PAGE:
Abu Ghraib, ‘torture’ ban blamed for prolonging war
April 22, 2008
|Abu Ghraib prison|
WASHINGTON — U.S. military casualties in Iraq skyrocketed during the Abu Ghraib prison scandal and following a ban on coercive interrogation of prisoners 18 months later, shows an analysis of monthly Defense Department reports on troop deaths conducted by G2B.
Only two times during the course of the war do statistics show combat deaths significantly increasing:
In addition to being the month the world first heard of Abu Ghraib, April 2004 also was the second-highest month for U.S. military deaths in Iraq and it set off a period of significant instability.
The 136 U.S. combat deaths in April were rivaled only once — seven months later, as the scandal continued to unfold in the international media.
In the first 13 months of the war, leading up to April 2004, there were a total of 605 U.S. military deaths in Iraq. In the following 13 months there were 928 — more than a 50 percent increase.
Casualties remained steady and slightly higher than at the beginning of the war through the next 18 months of the war, followed by another major surge of violence directed against U.S. troops, U.S. military sources that include veterans of multiple tours of Iraq, those involved in interrogations and military intelligence experts told G2B.
In early 2006, the Congress approved the ban on interrogation methods widely labeled as “torture.” However, U.S. military interrogators say the more accurate terminology for the practices banned is “coercive interrogations.” They say the prohibitions left the U.S. without the kind of information it needed to prevent future attacks, to assess the strength of the enemy and to locate strongholds.
Analysis of statistics suggests those assessments may have some validity.
Beginning in October 2006, the U.S. faced an 11-month period of greatly increased field casualties — a total of 1,091. Only the introduction of higher U.S. troop levels and new surge strategies offered up by Gen. David Petraeus had the effect of reducing casualties to the lowest levels of the war over the last seven months.
Besides the alarming statistics, there are on-the-record sources linking Abu Ghraib fallout, changing rules of engagement and the ban on coercive interrogations to higher death tolls for U.S. troops.
According to Army Gen. Geoffrey D. Miller, the chilling effect of the prisoner abuse scandal at Abu Ghraib caused about a 25 percent decline in intelligence gathered from inmates.
Back in 2006, one military insider told G2B: “There are absolutely no standards and everybody — and I mean everybody — graduates now. They’ve essentially removed all structure to the questioning techniques and now students, mostly 18-year-old kids, get to question any way they like. The instructors at the end of the iteration have to provide the student with all the information they missed.”
According to the Iraq Study Group’s report in December 2005, “our … government still does not understand very well either the insurgency in Iraq or the role of the militias.” It said there had been too little investment in intelligence gathering and analysis.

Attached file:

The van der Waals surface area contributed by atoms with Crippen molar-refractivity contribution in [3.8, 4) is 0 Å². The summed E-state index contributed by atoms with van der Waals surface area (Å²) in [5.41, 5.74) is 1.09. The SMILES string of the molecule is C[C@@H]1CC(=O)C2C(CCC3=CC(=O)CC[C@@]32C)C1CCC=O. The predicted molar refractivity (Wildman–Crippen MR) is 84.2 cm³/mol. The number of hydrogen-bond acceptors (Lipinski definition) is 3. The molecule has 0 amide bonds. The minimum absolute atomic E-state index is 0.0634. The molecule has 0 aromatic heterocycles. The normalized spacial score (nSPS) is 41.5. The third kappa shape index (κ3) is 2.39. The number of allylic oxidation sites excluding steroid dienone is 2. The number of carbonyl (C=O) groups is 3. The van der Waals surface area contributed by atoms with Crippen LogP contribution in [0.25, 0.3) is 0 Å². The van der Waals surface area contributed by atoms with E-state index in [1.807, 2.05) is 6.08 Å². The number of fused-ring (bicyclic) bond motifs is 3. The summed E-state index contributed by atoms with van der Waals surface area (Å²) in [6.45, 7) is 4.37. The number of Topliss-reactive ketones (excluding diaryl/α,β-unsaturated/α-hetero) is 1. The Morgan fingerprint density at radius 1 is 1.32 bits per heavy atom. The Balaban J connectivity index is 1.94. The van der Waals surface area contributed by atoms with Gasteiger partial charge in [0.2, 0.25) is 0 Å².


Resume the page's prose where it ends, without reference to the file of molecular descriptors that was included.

The worst part of the new manual on interrogations, say experts on the subject, was the fact that the U.S. made the restrictions public.
Veteran military interrogators say the public release of the Army’s limits on techniques tipped the hand to terrorists and enemies worldwide virtually ruling out the possibility that prisoners would offer up any effective intelligence in the field.
One critic said “tactical HUMINT” — meaning human intelligence gathering — is now a dead concept as far as effectiveness is concerned.
“The worst thing is that the new manual has been released, with no secret amendments totally unclassified to the world — not even ‘for official use only,'” said a field interrogator with experience in Iraq. “All the briefers were honest enough to state that every terrorist entity in the world is now is fully aware of all of our techniques and all of our limitations and therefore, is prepared to resist. The rationale is that the Army and the DoD (Department of Defense) want no bad press and doesn’t want anybody in the world to think we are doing anything ‘sneaky.'”
New rules of engagement that began to go into effect for some units in Iraq at the end of 2005 also played a role in turning U.S. troops into targets rather than warriors. G2B first reported that year soldiers were told not to fire unless fired upon.
From Michael Yon of the Wall Street Journal:
I may well have spent more time embedded with combat units in Iraq than any other journalist alive. I have seen this war â€“ and our part in it â€“ at its brutal worst. And I say the transformation over the last 14 months is little short of miraculous.
The change goes far beyond the statistical decline in casualties or incidents of violence. A young Iraqi translator, wounded in battle and fearing death, asked an American commander to bury his heart in America. Iraqi special forces units took to the streets to track down terrorists who killed American soldiers. The U.S. military is the most respected institution in Iraq, and many Iraqi boys dream of becoming American soldiers. Yes, young Iraqi boys know about “GoArmy.com.”
We know now that we can pull off a successful counterinsurgency in Iraq. We know that we are working with an increasingly willing citizenry. But counterinsurgency, like community policing, requires lots of boots on the ground. You can’t do it from inside a jet or a tank.
Over the past 15 months, we have proved that we can win this war. We stand now at the moment of truth. Victory â€“ and a democracy in the Arab world â€“ is within our grasp. But it could yet slip away if our leaders remain transfixed by the war we almost lost, rather than focusing on the war we are winning today. [Read More]